Hot tracks: "Anything Helps," "Buddha Blues," "I Like It Down Here."

— STEVEN WINE

The Associated Press

SINGLES

• Shawn Mendes, "If I Can't Have You." A few years into his career, Shawn Mendes is becoming a bard of the forlorn. The new single is about failing to grab what you wish was yours: "I'm in Toronto and I got this view, but I might as well be in a hotel room. It doesn't matter 'cause I'm so consumed spending all my nights reading texts from you."

Written by Mendes with Scott Harris, Teddy Geiger and Nate Mercereau (and produced by Mendes and Geiger), this is an exuberant expression of desolation, with melodies and hooks as ecstatic as Abba.

— JON CARAMANICA

The New York Times

Rhiannon Giddens performs during a 2018 rehearsal. Photo via AP
Rhiannon Giddens performs during a 2018 rehearsal. Photo via AP

• Rhiannon Giddens, "Gonna Write Me a Letter." Is there anything Rhiannon Giddens can't sing? Her new album, There Is No Other, is a duo project with Francesco Turrisi, a pianist who also plays a global assortment of string and percussion instruments. "Gonna Write Me a Letter," written by the Appalachian folk singer Ola Belle Reed, is a lament for a sailor away at sea. Giddens and Turrisi move it to the Middle East, with an unchanging modal vamp and an ancient North African drum called the bendir, and — especially in the final pleas to "Come home, come home" — Giddens sings it with inflections that bridge mountains and deserts.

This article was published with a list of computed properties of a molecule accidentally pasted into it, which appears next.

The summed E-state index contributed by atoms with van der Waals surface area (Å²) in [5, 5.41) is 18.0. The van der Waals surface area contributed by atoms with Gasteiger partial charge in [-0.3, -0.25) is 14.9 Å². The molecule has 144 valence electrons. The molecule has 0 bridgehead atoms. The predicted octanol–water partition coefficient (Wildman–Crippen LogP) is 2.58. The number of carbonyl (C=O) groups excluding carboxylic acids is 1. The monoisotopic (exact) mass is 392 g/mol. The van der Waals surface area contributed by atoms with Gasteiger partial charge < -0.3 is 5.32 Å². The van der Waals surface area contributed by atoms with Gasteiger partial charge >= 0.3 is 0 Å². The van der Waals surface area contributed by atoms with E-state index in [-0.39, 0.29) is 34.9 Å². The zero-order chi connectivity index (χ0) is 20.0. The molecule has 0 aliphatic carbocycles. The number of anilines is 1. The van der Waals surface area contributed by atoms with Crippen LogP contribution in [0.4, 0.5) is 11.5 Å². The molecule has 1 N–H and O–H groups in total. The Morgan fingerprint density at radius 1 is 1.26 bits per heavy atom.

— JON PARELES

The New York Times

• Bruce Springsteen, "Hello Sunshine." For some time Bruce Springsteen has been mentioning an album that harks back to the 1970s of Southern California — Laurel Canyon pop, a genre exploration that has nothing to do with the 21st century. "Hello Sunshine" is the first sample of that album, Western Stars. It's a well-cushioned, smoothly melodic testimonial to despairing resignation. Springsteen sustains a croon, backed by a pedal steel guitar, a cottony bass line and a string section; there's a meditative instrumental outro. But when he sings "Hello sunshine, won't you stay?" it's a request without much hope; he's been singing about lonely, endless empty roads ahead: "no place to be and miles to go." As plush as the music is, that's his vista.

— JON PARELES

The New York Times

• Petrol Girls, "Big Mouth." "Some people think little girls should be seen and not heard," the voice of Poly Styrene intones on this British punk band's new single. "Big Mouth," from the band's new album Cut & Stitch, is a paean to speaking up and breaking out. "Know your place. Bite your tongue," singer Ren Aldridge taunts in the snotty voice of an oppressor. On the chorus, she explodes: "I'm raising my voice louder. It carries me beyond their walls."

— CARYN GANZ

The New York Times

Style on 05/14/2019

Print Headline: Vampire Weekend back but LP's slack